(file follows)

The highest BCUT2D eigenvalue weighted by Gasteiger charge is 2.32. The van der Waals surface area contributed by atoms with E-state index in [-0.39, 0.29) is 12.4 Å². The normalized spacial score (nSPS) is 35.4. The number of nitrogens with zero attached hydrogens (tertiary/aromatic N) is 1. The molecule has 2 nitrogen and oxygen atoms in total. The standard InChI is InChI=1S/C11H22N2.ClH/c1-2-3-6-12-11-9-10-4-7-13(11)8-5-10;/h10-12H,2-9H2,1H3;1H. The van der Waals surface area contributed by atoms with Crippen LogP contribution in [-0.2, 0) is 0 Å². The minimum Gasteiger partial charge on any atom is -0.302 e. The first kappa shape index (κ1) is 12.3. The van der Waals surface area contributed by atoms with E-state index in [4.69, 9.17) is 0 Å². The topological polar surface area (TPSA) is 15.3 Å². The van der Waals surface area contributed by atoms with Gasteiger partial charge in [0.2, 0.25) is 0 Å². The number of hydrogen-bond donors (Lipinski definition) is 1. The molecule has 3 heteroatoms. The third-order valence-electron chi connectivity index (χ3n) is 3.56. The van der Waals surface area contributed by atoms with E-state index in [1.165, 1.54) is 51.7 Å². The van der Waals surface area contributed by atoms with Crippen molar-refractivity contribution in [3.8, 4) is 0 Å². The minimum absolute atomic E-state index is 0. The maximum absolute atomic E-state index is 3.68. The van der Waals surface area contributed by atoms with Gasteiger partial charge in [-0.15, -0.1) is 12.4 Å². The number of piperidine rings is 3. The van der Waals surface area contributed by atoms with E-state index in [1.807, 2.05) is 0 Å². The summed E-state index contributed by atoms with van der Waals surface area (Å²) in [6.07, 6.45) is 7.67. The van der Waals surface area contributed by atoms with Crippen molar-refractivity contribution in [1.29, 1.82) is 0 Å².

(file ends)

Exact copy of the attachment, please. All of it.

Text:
The highest BCUT2D eigenvalue weighted by Gasteiger charge is 2.32. The van der Waals surface area contributed by atoms with E-state index in [-0.39, 0.29) is 12.4 Å². The normalized spacial score (nSPS) is 35.4. The number of nitrogens with zero attached hydrogens (tertiary/aromatic N) is 1. The molecule has 2 nitrogen and oxygen atoms in total. The standard InChI is InChI=1S/C11H22N2.ClH/c1-2-3-6-12-11-9-10-4-7-13(11)8-5-10;/h10-12H,2-9H2,1H3;1H. The van der Waals surface area contributed by atoms with Crippen LogP contribution in [-0.2, 0) is 0 Å². The minimum Gasteiger partial charge on any atom is -0.302 e. The first kappa shape index (κ1) is 12.3. The van der Waals surface area contributed by atoms with E-state index in [4.69, 9.17) is 0 Å². The topological polar surface area (TPSA) is 15.3 Å². The van der Waals surface area contributed by atoms with Gasteiger partial charge in [0.2, 0.25) is 0 Å². The number of hydrogen-bond donors (Lipinski definition) is 1. The molecule has 3 heteroatoms. The third-order valence-electron chi connectivity index (χ3n) is 3.56. The van der Waals surface area contributed by atoms with E-state index in [1.165, 1.54) is 51.7 Å². The van der Waals surface area contributed by atoms with Crippen molar-refractivity contribution in [3.8, 4) is 0 Å². The minimum absolute atomic E-state index is 0. The maximum absolute atomic E-state index is 3.68. The van der Waals surface area contributed by atoms with Gasteiger partial charge in [-0.15, -0.1) is 12.4 Å². The number of piperidine rings is 3. The van der Waals surface area contributed by atoms with E-state index in [1.807, 2.05) is 0 Å². The summed E-state index contributed by atoms with van der Waals surface area (Å²) in [6.07, 6.45) is 7.67. The van der Waals surface area contributed by atoms with Crippen molar-refractivity contribution in [1.29, 1.82) is 0 Å².